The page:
As our Garrett Wozniak wrote on January 13, 2022, the United States Supreme Court stayed implementation of the Occupational Safety and Health Administration’s (“OSHA”) vaccination or test Emergency Temporary Standard (“ETS”) for large employers (100 or more employees). The stay effectively ended the ability for OSHA to implement this ETS, as the Supreme Court ruled that the stay would remain in effect following a final decision from the Sixth Circuit and any appeal that follows (by law, OSHA’s ETS standards expire after six months).
Recognizing that pursuing the case in the Sixth Circuit would be an exercise in futility, on January 25, 2022, OSHA announced that it would withdraw the large employer ETS. The withdrawal of the emergency rule is effective January 26, 2022. While the withdrawal eliminates an OSHA vax-or-test mandate , employers of any size may still choose to implement COVID-19 safeguards, including mandatory vaccination policies. If a business chooses to implement such a requirement and/or practice, it must ensure the requirement is consistent with the laws requiring reasonable accommodations (i.e. the Americans with Disabilities Act and Title VII of the Civil Rights Act of 1964).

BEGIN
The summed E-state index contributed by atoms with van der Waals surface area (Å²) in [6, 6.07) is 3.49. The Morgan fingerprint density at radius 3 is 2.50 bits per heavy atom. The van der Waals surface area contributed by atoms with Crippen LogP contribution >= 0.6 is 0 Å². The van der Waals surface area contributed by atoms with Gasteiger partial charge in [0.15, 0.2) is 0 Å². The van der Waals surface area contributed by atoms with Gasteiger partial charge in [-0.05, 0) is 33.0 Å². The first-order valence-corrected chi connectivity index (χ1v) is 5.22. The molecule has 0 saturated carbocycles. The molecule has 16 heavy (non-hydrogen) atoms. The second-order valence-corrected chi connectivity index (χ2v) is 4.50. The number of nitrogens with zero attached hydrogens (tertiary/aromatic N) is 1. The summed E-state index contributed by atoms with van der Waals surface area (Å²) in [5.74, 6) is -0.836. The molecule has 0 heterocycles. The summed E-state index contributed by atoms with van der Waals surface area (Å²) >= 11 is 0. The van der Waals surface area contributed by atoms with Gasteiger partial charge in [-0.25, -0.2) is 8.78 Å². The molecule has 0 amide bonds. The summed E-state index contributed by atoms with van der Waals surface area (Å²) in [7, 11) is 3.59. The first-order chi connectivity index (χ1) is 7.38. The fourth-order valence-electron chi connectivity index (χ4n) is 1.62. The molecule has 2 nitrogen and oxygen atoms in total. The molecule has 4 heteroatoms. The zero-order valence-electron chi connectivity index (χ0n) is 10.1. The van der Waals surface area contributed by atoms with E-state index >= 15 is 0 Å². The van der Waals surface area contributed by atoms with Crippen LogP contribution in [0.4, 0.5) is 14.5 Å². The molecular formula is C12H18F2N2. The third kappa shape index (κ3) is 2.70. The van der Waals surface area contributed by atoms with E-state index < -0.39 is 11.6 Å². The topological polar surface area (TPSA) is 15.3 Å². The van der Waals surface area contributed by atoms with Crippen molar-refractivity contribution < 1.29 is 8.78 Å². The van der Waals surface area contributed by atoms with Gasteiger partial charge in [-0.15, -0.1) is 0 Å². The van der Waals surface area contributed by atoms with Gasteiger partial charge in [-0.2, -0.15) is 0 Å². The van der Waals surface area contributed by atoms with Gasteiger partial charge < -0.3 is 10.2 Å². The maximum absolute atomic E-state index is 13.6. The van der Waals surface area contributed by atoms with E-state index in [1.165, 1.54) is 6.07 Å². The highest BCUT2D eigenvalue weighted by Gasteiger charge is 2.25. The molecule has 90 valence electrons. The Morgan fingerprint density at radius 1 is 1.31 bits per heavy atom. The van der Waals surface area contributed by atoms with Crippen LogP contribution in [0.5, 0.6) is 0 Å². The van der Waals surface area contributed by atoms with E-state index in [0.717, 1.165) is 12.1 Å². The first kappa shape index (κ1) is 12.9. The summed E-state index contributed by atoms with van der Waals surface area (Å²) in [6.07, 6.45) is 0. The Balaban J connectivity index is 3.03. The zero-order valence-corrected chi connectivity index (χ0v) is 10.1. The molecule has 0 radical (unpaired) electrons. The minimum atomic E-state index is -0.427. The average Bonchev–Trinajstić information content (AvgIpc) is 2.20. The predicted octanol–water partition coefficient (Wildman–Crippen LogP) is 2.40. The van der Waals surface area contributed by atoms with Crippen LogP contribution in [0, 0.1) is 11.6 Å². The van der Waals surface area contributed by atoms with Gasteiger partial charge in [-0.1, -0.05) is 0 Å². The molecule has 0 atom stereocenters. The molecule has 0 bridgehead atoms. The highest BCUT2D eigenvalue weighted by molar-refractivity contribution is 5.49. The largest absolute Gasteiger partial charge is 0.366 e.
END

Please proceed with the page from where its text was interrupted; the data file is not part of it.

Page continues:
OSHA will continue to focus on issuing a final rule to replace the Healthcare ETS it previously issued on June 21, 2021. OSHA’s healthcare ETS required certain healthcare employers to provide paid leave to employees affected by COVID-19, and also set requirements regarding masking, monitoring, and record keeping.
On December 27, 2021, OSHA announced it would not meet the 6-month timeline to issue a permanent rule to replace the healthcare ETS and removed all portions of the ETS that were not related to record keeping. However, on January 25, 2022, OSHA announced that the “agency is prioritizing its resources to focus on finalizing a permanent COVID-19 Healthcare Standard.” Given the Supreme Court’s decision in Biden v. Missouri, Nos. 21A240 and 21A241 (Jan. 13, 2022) upholding CMS’s vax-or-test ETS regarding healthcare workers, OSHA’s final rule may have a better opportunity to pass Supreme Court muster than the agency’s vaccination or test ETS.